“Preventative maintenance enhances the lifespan of equipment and enables higher performance”

Rob Pedler, after-sales contracts manager at European Process Plant (EPP), looks at the importance of proactive equipment maintenance in a competitive market

Many bakery engineering managers fully understand that equipment routinely serviced on a pre-determined schedule outlasts that which is not. 

It means the total cost of ownership is reduced, as is the number of unplanned breakdowns. It also not only improves production efficiency and shelf-life but cuts costs and improves morale and customer relations.

Unfortunately, some take a more short-term view, with an ‘if it ain’t broke don’t fix it’ mindset. They rely heavily on their engineering staff to produce miracles in half the time needed for a proper repair, with parts hastily fixed.

This creates a cycle of breakdown and rushed, often unreliable repairs. Ultimately, the equipment becomes beyond economic repair and the whole line needs replacing, with the associated disruption to production, costs and stress.

Preventative maintenance enhances the lifespan of regularly used equipment and enables higher performance. It doesn’t require an extravagant spend to replace slightly worn parts, just careful adjustments to keep to the manufacturer’s original settings to ensure all the tolerances are aligned. As parts wear, the assembly will stay in tolerance longer and, of course, some parts will be changed as they approach their serviceable limits.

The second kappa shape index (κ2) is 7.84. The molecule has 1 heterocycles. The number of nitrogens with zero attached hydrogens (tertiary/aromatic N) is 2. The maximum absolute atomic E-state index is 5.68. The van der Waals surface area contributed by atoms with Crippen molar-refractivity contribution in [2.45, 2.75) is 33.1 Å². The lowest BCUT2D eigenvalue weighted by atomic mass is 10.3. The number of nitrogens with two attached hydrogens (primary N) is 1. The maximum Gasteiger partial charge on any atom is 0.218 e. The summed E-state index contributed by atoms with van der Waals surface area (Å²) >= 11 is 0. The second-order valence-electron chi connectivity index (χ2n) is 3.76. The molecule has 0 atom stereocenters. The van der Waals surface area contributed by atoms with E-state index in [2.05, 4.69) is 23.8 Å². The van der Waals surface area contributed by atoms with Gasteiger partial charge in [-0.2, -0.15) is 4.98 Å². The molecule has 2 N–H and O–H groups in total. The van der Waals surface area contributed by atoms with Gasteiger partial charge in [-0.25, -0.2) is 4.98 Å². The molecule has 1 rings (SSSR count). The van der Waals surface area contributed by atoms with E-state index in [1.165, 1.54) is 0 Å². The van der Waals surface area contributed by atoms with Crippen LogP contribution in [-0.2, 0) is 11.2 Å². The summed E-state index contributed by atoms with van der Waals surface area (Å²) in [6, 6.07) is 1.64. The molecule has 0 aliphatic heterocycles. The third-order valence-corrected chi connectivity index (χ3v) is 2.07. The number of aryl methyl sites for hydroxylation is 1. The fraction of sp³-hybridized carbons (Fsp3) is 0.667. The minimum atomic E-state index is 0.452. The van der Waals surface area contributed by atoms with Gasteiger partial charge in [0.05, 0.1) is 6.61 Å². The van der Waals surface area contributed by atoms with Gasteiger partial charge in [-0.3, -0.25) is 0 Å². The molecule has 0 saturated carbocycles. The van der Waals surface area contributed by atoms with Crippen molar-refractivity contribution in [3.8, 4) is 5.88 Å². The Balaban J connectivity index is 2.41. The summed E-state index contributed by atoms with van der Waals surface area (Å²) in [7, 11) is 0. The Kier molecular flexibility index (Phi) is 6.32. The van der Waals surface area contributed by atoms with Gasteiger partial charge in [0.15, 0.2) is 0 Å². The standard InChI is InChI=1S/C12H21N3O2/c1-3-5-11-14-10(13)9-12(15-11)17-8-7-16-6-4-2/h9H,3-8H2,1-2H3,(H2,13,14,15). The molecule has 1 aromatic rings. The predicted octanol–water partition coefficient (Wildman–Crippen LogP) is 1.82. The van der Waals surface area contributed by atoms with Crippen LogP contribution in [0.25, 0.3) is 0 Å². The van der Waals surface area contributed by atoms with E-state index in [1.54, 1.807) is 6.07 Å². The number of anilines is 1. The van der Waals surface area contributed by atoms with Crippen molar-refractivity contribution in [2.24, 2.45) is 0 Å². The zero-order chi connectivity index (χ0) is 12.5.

Without regular checks and adjustments the machine is running, but the tolerances will be out of alignment. Even worse, when hundreds of mini-stops are put into the production profile it greatly reduces production efficiencies without an obvious cause and then an extra person is needed to watch the line. Eventually all the tolerances will move out of acceptable margins, the equipment will stop but to restart the line the whole machine will need to be reset, losing at least another day’s production.

The performance of bakery equipment depends on many factors, from environment to ingredient quality. However, generally, well-maintained equipment performs better than poorly-maintained equipment, even to the point where it is not necessary to invest in an extra line to fulfil customers’ orders or use expensive overtime.

Bakery and food manufacturers that produce their products on a reliable schedule tend to have very good reputations. Businesses live or die based on their reputations and anything that can be done to enhance these is something that should always be considered.             

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